All wills must have a portion that names an executor of the estate (or a personal representative). It will be their duty to carry out the instructions listed in the will, verify the will itself, handle financial and legal matters, identify beneficiaries, and distribute property according to the decedent’s wishes.

The primary purpose of every will is to name the assets you wish to become the inheritance for your heirs and beneficiaries. This should be done thoroughly, with a high attention to detail.

If you have minor children or are the primary caregiver of grandchildren, you must establish how the child will be cared for and by whom. This can be accomplished by designating guardian preferences.

Other personal wishes, such as funeral and burial requests, may also be included in your will. Arrangements for your pets should also be considered.

What Happens if You Die Without a Will in SC?

Dying without a will is known as dying intestate. When you die intestate, South Carolina law determines how your estate will be distributed, who your beneficiaries are, and who will get what.

If you want to ensure that your personal wishes are followed and that your beneficiaries receive what you want for them, it is necessary that you draft a legal will.

What is a Living Will?

The two most common types of wills in South Carolina are last wills and living wills. These are two very different legal documents.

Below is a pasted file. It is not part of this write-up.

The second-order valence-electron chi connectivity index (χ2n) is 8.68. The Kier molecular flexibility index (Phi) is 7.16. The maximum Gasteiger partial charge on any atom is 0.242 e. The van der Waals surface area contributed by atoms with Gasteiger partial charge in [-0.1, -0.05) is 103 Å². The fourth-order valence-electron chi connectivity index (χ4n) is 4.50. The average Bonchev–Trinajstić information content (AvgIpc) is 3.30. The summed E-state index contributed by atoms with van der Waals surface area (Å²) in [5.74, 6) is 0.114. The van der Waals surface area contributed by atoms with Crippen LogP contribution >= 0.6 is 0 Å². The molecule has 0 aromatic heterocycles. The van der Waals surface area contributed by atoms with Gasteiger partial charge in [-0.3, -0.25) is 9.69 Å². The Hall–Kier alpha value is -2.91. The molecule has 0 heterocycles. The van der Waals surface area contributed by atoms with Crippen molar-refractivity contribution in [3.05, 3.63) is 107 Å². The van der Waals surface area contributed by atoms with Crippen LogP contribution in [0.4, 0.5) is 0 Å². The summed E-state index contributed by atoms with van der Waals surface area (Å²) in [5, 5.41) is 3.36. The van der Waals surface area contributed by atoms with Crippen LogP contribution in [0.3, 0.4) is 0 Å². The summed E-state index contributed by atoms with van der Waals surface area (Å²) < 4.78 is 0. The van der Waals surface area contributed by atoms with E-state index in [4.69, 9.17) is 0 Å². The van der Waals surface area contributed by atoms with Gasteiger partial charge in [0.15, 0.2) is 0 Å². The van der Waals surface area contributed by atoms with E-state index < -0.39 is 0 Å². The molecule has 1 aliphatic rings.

A living will allows individuals to establish important medical preferences for their health care decisions and health care proxy if they are ever left incapacitated due to injury or illness. Living wills only become active once a medical physician has confirmed incapacity.

If you establish a living will, you can express your medical preferences for situations when you might be unable to speak for yourself.

Can a Will Be Modified?

Wills can and should be modified regularly to keep up with changing circumstances. For example, if you and your spouse created a joint will together, you will need to revise it if you are heading toward a divorce.

A will should also be modified when new children are born or after someone dies.

A will may be modified at any time before death provided the testator is of sound mind, has written the will on a paper document, and has signed the will in the company of two witnesses (who must also sign the will).

How to Challenge a Will?

Estate litigation can take several forms, often leading to great strife between surviving family members. If you have reason to dispute a will or the handling of the will, contact our law firm for legal guidance.

Common reasons for challenging a will include:
• Suspicion of undue influence or coercion.
• Allegations of fraud.
• Lack of mental capacity.
• Missing or lost will documents.
• Improper will execution.
• Misappropriation of estate wealth.
• Executor misconduct.
• Last-minute changes to a will.

Schedule a Free Consultation with Our Law Firm Today

Contact our law firm to schedule your free initial consultation today. In your case review, a wills lawyer will determine whether you need more than just a simple will and help you with your other estate planning needs.

To schedule your free initial consultation, please contact our law offices at 336-962-5373.